From an editorial in the (Winston-Salem) Journal on Sunday:
Students can’t learn from thin air. If we expect our students to lead us into the future, they need valuable resources such as good teachers and up-to-date textbooks. In the case of textbooks, they’ve been left to cobble together bits and pieces.
Over the past five years, funding for textbooks has fallen from nearly $60 per student to just $14 this year, the Journal’s Arika Herron reported recently. This, when most textbooks cost between $50 and $75 each. As a result, students have to share dilapidated textbooks or do without.
“This year is a struggle,” East Forsyth High School math teacher Julie Riggins told the Journal. “We do try to cover up the fact that we don’t have books.”
It’s not just teachers who have noticed the problem. Students and parents see and feel it, too.
“I’d like to see the legislature acknowledge the fact that there’s not enough money in our budgets to equip our students for learning,” Jill Lindstrom, a parent of two Forsyth County students and member of the East Forsyth High School PTA, told the Journal.
While some generous souls may want to solicit donations to meet this need, Beverly Emory, superintendent of Winston-Salem/Forsyth County Schools, wisely pointed out to the Journal that this would provide the state with an excuse not to restore funding.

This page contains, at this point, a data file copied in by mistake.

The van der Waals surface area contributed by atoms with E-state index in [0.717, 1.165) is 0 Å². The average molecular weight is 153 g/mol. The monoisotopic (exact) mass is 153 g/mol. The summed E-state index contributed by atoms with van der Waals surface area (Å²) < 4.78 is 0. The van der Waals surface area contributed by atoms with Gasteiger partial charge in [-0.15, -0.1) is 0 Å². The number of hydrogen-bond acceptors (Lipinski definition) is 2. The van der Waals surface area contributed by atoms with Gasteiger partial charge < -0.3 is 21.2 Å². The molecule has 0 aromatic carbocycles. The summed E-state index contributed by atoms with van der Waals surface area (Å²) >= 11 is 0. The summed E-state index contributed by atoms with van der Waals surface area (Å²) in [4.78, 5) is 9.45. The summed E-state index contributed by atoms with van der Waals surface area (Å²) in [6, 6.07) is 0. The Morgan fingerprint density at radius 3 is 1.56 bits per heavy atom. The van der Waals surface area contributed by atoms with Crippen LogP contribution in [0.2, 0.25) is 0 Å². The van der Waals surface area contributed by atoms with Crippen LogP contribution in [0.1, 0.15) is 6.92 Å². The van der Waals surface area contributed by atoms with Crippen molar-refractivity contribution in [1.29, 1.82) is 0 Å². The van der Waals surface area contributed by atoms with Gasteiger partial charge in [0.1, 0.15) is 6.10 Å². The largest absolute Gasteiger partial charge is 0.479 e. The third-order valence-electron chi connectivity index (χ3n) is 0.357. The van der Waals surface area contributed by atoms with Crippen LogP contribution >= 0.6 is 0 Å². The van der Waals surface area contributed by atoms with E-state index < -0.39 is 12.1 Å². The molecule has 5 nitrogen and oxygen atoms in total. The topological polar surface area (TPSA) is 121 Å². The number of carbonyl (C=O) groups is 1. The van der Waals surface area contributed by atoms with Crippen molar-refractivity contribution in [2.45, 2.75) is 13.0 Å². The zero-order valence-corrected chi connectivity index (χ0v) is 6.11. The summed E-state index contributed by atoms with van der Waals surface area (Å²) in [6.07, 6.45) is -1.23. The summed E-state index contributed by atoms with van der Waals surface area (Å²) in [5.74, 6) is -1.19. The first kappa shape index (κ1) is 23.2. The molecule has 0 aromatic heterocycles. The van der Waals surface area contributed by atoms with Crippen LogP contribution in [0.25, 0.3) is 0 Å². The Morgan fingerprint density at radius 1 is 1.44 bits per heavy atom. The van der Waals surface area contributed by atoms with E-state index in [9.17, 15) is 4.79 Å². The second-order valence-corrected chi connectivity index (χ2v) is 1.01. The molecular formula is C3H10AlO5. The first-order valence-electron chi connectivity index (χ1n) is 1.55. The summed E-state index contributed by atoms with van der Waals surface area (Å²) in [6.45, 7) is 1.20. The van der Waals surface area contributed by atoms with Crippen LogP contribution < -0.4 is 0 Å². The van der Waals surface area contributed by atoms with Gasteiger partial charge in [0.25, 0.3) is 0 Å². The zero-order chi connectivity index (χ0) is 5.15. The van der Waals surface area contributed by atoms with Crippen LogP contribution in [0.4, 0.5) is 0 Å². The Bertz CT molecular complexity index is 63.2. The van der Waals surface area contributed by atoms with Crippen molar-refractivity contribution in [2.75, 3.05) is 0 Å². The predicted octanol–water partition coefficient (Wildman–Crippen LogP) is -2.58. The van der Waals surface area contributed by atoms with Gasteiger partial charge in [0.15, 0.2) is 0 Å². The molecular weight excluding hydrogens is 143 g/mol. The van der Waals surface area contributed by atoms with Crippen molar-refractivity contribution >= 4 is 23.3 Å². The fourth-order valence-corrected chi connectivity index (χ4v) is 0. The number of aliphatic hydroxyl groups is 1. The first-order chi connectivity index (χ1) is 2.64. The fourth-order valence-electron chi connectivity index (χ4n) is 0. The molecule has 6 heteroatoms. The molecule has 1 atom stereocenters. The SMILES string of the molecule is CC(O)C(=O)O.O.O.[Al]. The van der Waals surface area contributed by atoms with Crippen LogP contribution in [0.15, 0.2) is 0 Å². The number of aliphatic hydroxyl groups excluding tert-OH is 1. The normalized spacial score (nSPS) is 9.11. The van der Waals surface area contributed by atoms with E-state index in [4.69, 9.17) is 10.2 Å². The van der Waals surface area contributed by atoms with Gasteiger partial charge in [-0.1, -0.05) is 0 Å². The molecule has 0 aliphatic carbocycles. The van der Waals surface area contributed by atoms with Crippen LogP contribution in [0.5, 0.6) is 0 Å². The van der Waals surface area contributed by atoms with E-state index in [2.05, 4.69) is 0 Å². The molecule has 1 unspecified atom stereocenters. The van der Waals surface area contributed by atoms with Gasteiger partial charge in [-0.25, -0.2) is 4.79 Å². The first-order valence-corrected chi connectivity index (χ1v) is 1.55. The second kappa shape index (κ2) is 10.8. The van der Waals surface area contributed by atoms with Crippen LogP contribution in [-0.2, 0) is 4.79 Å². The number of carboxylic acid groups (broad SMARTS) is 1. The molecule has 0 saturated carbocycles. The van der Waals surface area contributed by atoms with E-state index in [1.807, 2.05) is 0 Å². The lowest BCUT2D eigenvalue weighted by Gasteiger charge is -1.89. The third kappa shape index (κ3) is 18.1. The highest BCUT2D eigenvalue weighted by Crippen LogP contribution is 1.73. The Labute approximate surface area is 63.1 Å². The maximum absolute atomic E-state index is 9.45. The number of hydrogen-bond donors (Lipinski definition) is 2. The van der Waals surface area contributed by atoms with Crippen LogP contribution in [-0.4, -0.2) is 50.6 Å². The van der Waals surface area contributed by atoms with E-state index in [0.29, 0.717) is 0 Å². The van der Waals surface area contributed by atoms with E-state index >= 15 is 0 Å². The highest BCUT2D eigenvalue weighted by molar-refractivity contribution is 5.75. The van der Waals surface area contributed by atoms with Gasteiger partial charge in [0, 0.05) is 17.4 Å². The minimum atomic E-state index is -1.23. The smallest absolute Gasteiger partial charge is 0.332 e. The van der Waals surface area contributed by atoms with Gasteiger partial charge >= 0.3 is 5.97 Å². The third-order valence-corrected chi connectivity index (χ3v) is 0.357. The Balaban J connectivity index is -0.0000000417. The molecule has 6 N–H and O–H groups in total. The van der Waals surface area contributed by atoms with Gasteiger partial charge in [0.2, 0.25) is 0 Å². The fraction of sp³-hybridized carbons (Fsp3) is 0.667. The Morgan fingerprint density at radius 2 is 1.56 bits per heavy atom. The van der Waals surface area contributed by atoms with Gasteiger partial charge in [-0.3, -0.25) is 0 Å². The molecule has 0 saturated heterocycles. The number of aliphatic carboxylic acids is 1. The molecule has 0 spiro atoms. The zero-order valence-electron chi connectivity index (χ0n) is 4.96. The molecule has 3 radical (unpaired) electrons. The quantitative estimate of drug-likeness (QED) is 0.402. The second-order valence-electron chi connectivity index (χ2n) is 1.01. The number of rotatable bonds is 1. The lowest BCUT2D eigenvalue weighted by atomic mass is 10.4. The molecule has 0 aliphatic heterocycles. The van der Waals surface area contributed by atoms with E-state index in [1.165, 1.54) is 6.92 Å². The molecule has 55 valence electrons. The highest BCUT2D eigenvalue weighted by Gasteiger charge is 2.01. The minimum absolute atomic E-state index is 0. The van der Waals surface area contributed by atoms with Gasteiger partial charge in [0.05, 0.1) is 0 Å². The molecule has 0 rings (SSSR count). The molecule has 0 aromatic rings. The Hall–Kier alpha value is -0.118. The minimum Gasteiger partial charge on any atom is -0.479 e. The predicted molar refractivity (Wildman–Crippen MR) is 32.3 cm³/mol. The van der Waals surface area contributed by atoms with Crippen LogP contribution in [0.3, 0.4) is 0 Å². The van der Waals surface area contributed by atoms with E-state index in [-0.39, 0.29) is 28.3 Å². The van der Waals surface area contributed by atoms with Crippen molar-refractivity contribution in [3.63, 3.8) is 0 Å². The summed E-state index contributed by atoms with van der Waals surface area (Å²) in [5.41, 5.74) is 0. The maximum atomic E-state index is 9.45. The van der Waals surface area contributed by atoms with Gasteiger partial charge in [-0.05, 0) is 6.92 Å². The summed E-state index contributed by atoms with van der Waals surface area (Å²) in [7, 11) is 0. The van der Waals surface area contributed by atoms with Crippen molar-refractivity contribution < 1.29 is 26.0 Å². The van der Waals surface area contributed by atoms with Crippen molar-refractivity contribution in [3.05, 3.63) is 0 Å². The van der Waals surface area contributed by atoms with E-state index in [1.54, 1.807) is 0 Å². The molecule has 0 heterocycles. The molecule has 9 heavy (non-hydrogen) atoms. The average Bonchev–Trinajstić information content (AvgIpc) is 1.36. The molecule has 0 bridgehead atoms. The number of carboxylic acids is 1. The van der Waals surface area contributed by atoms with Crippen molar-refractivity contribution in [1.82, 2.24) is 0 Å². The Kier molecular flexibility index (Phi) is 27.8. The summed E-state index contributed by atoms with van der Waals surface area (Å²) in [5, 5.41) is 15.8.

And eventually, donations would dry up.
Resources for education have been cut over the past several years by Republican and Democratic legislators alike. The Republican leadership, fresh to power, has an opportunity to create a legacy that will reward them – and, more importantly, the state – if they act now. Giving raises to starting teachers, as the governor did, is a good first step, but it’s only a first step.
Just throwing money at a problem is generally not an effective way to correct it – but in this case, money is exactly what is needed. Our legislature needs to take further steps to adequately fund our schools.